A new hospital building will be named after the city’s first female family doctor.
The new £483 million Louisa Martindale building at Royal Sussex County Hospital will house more than 30 wards and departments and will be equipped with state-of-the-art facilities.
His name was one of 690 suggestions submitted during the selection process, with the NHS asking residents to submit their own ideas for a name for the building, which is due to open next spring.
During her career, she pioneered the use of radium to treat gynecological cancers, as well as working in France as a surgeon during World War I and in London during World War II.
argus readers supported the suggestion during the consultationwith Sandra Vincent saying that she would be a fitting person to be honored in such a way.
Karen Geoghegan, Chief Financial Officer of University Hospitals NHS Foundation Trust, said: “I’m really delighted that we can recognize Lousia Martindale in this way – she was a pioneer in medicine, surgery and primary care, and a local figure of whom we can be very proud. in Sussex.
“The consultation process produced a lot of brilliant suggestions, including recognizing many people who have accomplished amazing things in the field of healthcare, but we felt that Louisa Martindale was a truly deserving figure and we are very proud that our fantastic new building can honor his work and his life.”
The 11-story building will provide a significantly improved hospital environment for patients, families and staff.
Some of the services to be provided in the Louisa Martindale Building will be relocated from the neighboring Barry Building, which dates back to 1828.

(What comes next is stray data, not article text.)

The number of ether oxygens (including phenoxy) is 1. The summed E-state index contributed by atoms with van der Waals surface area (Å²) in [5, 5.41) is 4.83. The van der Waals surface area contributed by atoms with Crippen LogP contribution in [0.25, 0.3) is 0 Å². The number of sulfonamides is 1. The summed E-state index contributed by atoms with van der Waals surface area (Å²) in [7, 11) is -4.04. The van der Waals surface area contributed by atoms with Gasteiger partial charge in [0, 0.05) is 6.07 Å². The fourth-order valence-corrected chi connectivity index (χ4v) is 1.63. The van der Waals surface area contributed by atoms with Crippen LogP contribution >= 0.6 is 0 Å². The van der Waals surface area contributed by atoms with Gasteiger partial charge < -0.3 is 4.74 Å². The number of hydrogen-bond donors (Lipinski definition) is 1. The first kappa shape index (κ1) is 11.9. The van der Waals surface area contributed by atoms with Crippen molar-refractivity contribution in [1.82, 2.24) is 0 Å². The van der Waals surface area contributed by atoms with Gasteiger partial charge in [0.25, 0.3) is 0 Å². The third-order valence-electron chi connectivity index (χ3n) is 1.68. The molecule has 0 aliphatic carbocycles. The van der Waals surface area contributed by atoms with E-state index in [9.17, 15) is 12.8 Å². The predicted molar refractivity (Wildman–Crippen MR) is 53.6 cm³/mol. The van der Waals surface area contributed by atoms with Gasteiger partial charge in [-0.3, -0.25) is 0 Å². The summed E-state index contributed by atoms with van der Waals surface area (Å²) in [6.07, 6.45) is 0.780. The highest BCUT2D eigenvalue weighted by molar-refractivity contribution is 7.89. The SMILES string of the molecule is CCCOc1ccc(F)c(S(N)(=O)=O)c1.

Additional work is still required to finish preparing the building itself, and then around 16,000 pieces of equipment and furniture will be moved in and the building will be thoroughly cleaned and ready for patients.
Peter Larsen-Disney, clinical lead for the building project, said: “We understand how much work remains to be done before we can start moving patients and staff to the Louisa Martindale building, but we can also see how fantastic this facility will be. be.
“Patients and staff have waited many years for this, and it will mean better care and an improved experience for patients and visitors and a transformed work environment for staff.”
Who was Luisa Martindale?
Born in 1872 in Essex, Louisa Martindale moved to Brighton with her family in 1885 and attended Brighton High School for Girls.
After earning his MD in 1906, he started his own general practice and was instrumental in setting up the New Sussex Hospital for Women on Windlesham Road in Brighton.
In addition to her illustrious career in medicine, she has also served as a magistrate, commissioner of prisons, and a member of the National Council for Women.
Louisa retired from practice in 1947, after performing more than 7,000 operations, and died at her home in London in 1966 at the age of 93.